At his death, Herzl could have been considered a failure. In the following decades, he would be revered, more and more, as the great prophet and leader who, like Moses himself, was not able to enter the Promised Land.

 

SHLOMO AVINERI, Professor of Political Science at the Hebrew University of Jerusalem, is a graduate of the Hebrew University and the London School of Economics, and served as Director-General of Israel’s Ministry of Foreign Affairs in the first government of Prime Minister Yitzhak Rabin. He held visiting appointments at Yale, Cornel, University of California, Cardozo School of Law, Australian National University, Oxford and Northwestern University; and has been a Fellow at the Brookings Institution and the Carnegie Endowment for International Peace, both in Washington, D.C., the Institute for World Economy and International Relations (IMEMO) in Moscow, and Collegium Budapest.

He is Recurring Visiting Professor at the Central European University in Budapest.

In 1996 he received the Israel Prize, the country’s highest civilian decoration.

Among his books: The Social and Political Thought of Karl Marx, Hegel’s Theory of the Modern State, Israel and the Palestinians, Karl Marx on Colonialism and Modernization, The Making of Modern Zionism, Moses Hess: Prophet of Communism and Zionism, and Communitarianism and Individualism.

This review appears in the June 2017  issues of Federation Star (Jewish Federation of Collier County), L’Chayim (Jewish Federation of  Lee and Charlotte Counties), and The Jewish News (Jewish Federation of Sarasota / Manatee).

Leave a comment

Filed under Authors and Books, Jewish Themes

Interview with Yaakov Katz, co-author of “The Weapon Wizards”

Philip K. Jason: In The Weapon Wizards, you observe that Israel’s enemies have not ceased building arsenals of rockets and missiles, even though Israel’s Iron Dome and Arrow systems have rendered such stockpiles ineffective. Is any hope that more elaborate defensive (or offensive) weapons will change the operations of Hezbollah and Hammas?

Yaakov Katz: Originally, when Israel developed its missile defense systems, it hoped that their success would make Israel’s enemies—particularly Hamas and Hezbollah—reconsider their investment in missile systems. The theory was that they would see that their missiles are ineffective and would understand that it is not worth investing in. That has not happened.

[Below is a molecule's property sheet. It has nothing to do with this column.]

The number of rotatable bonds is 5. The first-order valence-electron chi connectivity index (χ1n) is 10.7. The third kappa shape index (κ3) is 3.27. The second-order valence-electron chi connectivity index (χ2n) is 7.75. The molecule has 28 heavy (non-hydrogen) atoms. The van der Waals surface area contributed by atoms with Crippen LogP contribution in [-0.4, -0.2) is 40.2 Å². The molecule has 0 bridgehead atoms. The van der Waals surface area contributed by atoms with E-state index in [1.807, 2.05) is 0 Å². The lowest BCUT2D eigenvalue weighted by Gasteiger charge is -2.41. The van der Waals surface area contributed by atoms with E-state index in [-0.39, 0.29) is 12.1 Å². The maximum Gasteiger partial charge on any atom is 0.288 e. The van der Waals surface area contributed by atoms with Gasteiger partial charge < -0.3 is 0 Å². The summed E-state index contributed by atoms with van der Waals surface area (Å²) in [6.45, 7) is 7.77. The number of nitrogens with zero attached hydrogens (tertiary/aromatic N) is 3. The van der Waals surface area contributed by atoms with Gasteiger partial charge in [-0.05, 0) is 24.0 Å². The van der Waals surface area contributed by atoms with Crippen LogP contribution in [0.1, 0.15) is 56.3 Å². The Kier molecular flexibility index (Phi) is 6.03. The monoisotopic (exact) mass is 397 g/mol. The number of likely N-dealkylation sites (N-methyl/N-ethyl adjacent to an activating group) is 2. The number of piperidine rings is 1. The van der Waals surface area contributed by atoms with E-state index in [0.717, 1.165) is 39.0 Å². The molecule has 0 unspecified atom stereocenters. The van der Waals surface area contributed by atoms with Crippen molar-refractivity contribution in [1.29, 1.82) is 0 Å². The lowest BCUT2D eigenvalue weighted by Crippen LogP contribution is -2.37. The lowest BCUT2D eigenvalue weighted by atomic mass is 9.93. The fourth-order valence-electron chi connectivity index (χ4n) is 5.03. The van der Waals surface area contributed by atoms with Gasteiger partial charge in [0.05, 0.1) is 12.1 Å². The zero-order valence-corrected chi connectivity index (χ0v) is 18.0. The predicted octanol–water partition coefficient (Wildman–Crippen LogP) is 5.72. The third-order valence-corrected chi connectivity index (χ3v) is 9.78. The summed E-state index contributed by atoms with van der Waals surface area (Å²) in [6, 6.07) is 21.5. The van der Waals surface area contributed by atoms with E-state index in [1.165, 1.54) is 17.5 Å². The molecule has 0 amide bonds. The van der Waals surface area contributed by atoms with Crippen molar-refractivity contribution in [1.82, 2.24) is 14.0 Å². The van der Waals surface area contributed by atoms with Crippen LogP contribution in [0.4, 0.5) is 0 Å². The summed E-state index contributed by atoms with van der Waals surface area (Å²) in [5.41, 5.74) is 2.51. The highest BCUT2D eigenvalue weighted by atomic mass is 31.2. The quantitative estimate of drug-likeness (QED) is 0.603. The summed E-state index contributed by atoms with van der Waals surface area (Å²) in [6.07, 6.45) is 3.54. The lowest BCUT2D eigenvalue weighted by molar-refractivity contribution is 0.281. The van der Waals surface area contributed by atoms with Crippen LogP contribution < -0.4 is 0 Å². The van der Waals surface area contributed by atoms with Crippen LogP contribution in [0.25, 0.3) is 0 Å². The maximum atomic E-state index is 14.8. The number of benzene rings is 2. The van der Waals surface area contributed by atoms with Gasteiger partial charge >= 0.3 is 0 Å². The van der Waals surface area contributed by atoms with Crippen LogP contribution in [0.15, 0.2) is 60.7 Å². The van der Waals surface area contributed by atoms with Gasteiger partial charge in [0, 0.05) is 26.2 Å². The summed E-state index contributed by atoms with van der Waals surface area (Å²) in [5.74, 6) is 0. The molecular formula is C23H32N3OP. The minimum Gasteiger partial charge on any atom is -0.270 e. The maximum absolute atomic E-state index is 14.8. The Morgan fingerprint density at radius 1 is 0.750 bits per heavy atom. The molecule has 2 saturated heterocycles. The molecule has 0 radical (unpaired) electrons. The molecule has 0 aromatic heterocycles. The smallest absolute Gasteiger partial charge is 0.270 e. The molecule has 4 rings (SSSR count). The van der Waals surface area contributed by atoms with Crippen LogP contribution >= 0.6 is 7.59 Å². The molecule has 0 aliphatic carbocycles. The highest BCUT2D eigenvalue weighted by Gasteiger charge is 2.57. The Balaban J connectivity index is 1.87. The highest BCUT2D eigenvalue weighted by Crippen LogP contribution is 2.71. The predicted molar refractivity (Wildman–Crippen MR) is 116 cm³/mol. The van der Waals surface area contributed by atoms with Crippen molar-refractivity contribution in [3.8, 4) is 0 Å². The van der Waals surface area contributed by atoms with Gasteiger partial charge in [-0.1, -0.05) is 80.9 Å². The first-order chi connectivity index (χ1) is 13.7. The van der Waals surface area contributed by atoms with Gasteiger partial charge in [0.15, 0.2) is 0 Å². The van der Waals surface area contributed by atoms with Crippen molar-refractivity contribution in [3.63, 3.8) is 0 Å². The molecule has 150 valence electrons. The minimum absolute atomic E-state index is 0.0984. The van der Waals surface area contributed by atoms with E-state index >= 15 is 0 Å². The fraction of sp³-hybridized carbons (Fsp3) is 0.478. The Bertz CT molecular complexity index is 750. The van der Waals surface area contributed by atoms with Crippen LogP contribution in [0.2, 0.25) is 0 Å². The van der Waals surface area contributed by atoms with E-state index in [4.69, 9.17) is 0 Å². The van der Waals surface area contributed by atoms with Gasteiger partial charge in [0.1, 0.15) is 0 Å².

This does not mean that the missile defense systems are not effective. They are and they save Israeli lives. They have also given the government what we call “Diplomatic Maneuverability”, the ability to think before responding to rocket attacks, rather than being drawn into a conflict immediately. The systems have taken a weapon that could be of strategic consequences and turned them into a tactical issue that does not necessarily need to evolve into war.

PKJ: If there is no military solution to Israel’s quest for an end to war, can resources be allocated to programs more likely to be successful?

YK: Military means are not an end to conflict but a means to be used to reach a diplomatic resolution. Although this has not yet happened for Israel when it comes to Hamas and Hezbollah, it has worked though with the two countries Israel made peace with, Egypt and Jordan. Both countries understood, after defeat on the battlefield, that war will not overcome Israel. Israel continues to invest in additional defense and offensive programs, which will help keep Israelis safe and ensure that wars are fought quicker. But they will not defeat an enemy’s desire to destroy Israel.

PKJ: What are the benefits to Israel of its astounding success in weapon development, manufacture, and sales?

YK: The first clear benegit is that by developing top-tier weaponry, Israeli ensures its qualitative military edge in a very volatile region and as more potential conflicts loom on the horizon. The second benefit is economic: Israel today is one of the world’s top arms exporters and brings in about $6.5 billion annually to the Israeli economy in arms sales.

PKJ: How did you and your coauthor, Amir Bohbot, “share the load” of creating this book?

Amir and I are both veteran military correspondents who have worked closely together covering Israel’s different wars and operations since the early part of the 2000s. We split up the writing based on chapters: I wrote one chapter and he wrote another. The process was a bit more complicated. First, we would meet before starting to work on a new chapter. We would brainstorm for a while and the draft a chapter outline together—what stories will be there, who needs to be interviewed, etc. After spending one or two months researching and writing, when the chapter was done we’d share it with one another. Each of us would then add what was needed, make other comments, and then meet again to complete it. It was a genuine partnership.